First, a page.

The day hazed as we made the one hour drive out toward Plano, Illinois, to tour one of the most historic and important Modern houses in the world, the Farnsworth House by Ludwig Mies van der Rohe. After partaking in a fabulous brunch nearby (we asked Siri: "Where's a good place to eat?"), we rushed to the tour when some unexpected construction forced us to take a roundabout path.
The area around Plano (population: ~10,000) is still rural: cornfields and sulking red barns. Gray tendrils of Chicagoland (population: ~ 9.5 million) are uncoiling nearby, so who knows how long the cropfields will last. The Fox River woozes through the relatively flat terrain, its headwaters a short distance northwest of Milwaukee. The 202-mile long river merges with the Illinois River some 60 miles to the southwest of Chicago. About four-fifths of the river rests upstream of Plano, a good catchment to create a pleasantly lazy river, but also a good catchment to create the occasional monster.
It's easy to see why Dr. Edith Farnsworth was attracted to the property when she purchased it for weekend respites from the hustle and bustle of the big city. Lush trees and the ever-calming flow of water just beyond the treeline. She met Mies at a dinner party in 1945 and quickly commissioned him to design a Modern house for the site, giving him free reign to design what he wanted to. He developed the design by 1947 (in time to show it at a 1947 MoMA show in New York) and completed the 1,500 square-foot house in 1951. Due to an ultimately acrimonious relationship with Farnsworth that resulted in lawsuits (perhaps fed by a broken affair), Mies never set foot in the house again after its construction.
Total cost of the house was $74,000 (that would be $677,000 in 2014) with $15,600 of that coming in over the original budget. Unhappy with the cost-overuns, Farnsworth refused to pay for some construction costs and Mies' architectural fees. Mies sued and won, showing that Farnsworth had approved the increased costs. But the messy trial resulted in bad publicity for the architect, and subsequent articles about the house during the quicksand of the McCarthy era suggested that his architecture was rooted in communism.
Despite the acrimony steeped into the house, Farnsworth lived in it for the next 21 years, only selling it after the highway department built an elevated bridge next door to the house (a truly unfortunate event). Peter Palumbo bought the house and lived in it for 31 years before putting it up for auction in 2003, pitching how easy it would be to move the house somewhere else. The National Trust for Historic Preservation and Landmarks Illinois were able to purchase the property for $7.5 million and preserve it for prosperity and public viewing (yay!). The house joined the National Register of Historic Places in 2004 and became a National Historic Landmark in 2006.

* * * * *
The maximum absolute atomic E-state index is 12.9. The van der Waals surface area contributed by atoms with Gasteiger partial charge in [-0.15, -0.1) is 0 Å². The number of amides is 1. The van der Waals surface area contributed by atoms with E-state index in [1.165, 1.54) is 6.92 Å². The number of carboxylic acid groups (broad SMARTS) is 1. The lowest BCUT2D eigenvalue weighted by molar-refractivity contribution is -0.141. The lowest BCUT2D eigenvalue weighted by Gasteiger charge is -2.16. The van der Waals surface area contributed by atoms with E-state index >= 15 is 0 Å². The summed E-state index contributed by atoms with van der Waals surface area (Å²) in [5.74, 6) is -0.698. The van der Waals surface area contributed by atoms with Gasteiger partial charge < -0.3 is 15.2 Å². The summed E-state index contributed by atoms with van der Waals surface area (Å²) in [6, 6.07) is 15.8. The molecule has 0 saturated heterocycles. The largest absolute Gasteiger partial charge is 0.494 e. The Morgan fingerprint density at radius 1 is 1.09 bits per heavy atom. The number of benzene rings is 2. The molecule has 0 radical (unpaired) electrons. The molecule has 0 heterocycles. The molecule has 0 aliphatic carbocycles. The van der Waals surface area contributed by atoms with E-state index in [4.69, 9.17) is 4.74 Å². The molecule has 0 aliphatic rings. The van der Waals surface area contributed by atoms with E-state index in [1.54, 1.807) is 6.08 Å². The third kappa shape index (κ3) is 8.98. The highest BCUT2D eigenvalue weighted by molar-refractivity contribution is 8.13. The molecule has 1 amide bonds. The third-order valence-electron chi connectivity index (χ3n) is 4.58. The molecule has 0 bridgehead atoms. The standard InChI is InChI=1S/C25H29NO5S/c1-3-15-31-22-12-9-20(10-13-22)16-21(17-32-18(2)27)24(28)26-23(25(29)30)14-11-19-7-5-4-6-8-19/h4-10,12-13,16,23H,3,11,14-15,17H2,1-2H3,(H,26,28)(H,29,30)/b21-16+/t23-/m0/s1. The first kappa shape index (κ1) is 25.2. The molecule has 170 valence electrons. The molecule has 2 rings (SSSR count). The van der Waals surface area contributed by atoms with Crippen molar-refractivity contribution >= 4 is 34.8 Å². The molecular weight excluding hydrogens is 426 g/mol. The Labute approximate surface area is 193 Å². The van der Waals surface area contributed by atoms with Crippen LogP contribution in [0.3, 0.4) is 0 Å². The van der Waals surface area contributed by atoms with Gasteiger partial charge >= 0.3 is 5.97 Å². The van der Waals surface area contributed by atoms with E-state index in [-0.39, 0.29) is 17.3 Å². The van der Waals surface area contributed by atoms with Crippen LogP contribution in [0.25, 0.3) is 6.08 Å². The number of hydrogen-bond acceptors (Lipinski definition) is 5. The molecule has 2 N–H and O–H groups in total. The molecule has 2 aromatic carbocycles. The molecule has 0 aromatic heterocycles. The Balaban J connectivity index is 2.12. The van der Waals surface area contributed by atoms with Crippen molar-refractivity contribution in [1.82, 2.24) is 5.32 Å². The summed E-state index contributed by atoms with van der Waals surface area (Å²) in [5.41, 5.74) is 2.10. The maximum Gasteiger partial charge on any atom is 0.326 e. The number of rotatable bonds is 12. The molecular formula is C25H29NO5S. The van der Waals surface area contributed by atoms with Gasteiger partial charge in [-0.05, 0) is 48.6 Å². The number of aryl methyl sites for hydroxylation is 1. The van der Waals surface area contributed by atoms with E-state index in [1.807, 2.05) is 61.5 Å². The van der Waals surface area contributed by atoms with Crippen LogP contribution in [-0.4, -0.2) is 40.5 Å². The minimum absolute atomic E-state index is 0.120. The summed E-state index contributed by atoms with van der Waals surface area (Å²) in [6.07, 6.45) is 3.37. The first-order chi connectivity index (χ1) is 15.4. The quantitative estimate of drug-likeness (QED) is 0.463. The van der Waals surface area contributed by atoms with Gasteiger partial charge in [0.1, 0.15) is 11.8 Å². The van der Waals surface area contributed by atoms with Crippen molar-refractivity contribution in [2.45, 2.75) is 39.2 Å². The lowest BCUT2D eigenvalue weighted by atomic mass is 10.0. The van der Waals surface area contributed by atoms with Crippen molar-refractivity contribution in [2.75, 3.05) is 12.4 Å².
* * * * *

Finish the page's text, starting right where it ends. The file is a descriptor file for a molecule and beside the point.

The house is stunning, a perfect glass jewel box nestled among the trees. Similar to Corbusier's be-stilted houses, the Farnsworth House is elevated onto stilts. However, the five-foot elevation is here to accommodate occasional floods, not design dogma (Mies didn't place the house high enough: the remnants of Hurricane Ike resulted in 1.5 feet of water inside the house in 2008).
Mies is infamous for details (after all, he's the dude that said "God is in the details"), and his attention to perfection is evident here. Everything is well thought out. From the outside, the house is a sculptural art object. From the inside, the outside is everywhere, a sublime engagement with the outdoors (without the mosquitoes...).
If you go on the tour, consider the last one of the day where indoor photography is allowed (something that wasn't clear until I bought tickets for earlier in the day).
Coming over the bridge, Farnsworth barely peeks out from the trees across the Fox River.
This must be the place!
The visitor center.
The house is that-a-way!
Peeking through the trees again. The original access was from the right.
It's like a temple... The thick trunk-like silhouette underneath the mid-point of the house is where the utilities come into and exit the house. The LP tank is buried to leave the landscape unsullied.
No railings, thank gawd; but you can't invite drunks or kids over to visit...
Here you can see the I-beams providing the foundation of the house. Notice how he makes a point of showing how the house is held up and retracts the beam from being flush with the floor.
Large single panes of non-tempered glass.
Photos weren't allowed inside during our tour, but you can't have inside photo restrictions in a glass house! Looking into the office, dining room, and living room. The wood veneered volume in the center holds the fireplace, a guest bath (this side), the master bath (opposite side), and the kitchen (left side). The bedroom on the back side of the wood volume.
If you live in a glass house, you need curtains. These were designed to look good from both sides. This is looking down the entire length of the house through the galley kitchen.
Slightly different angle of the same view showing a wisp of the kitchen.
Here's a view of the kitchen from the outside.
And here's a view of the bedroom side of the house. Original parking for the house would have been off to the right and toward us.
Porch side view. Mies designed screens for the porch.
"Back" view of the house, although this would have been the original view of the house on approach.
Beautifully non-descript boathouse built later by Palumbo. Unclear who the architect was.
This structure houses the wardrobe Mies designed for the house at Farnsworth's insistence.
The wardrobe is gorgeous, but it breaks up the flow of the house. Given that it was intended to be a weekend house, Mies anticipated that minimal storage would be needed for clothes; Farnsworth had other thoughts.
Dumpster at Farnsworth.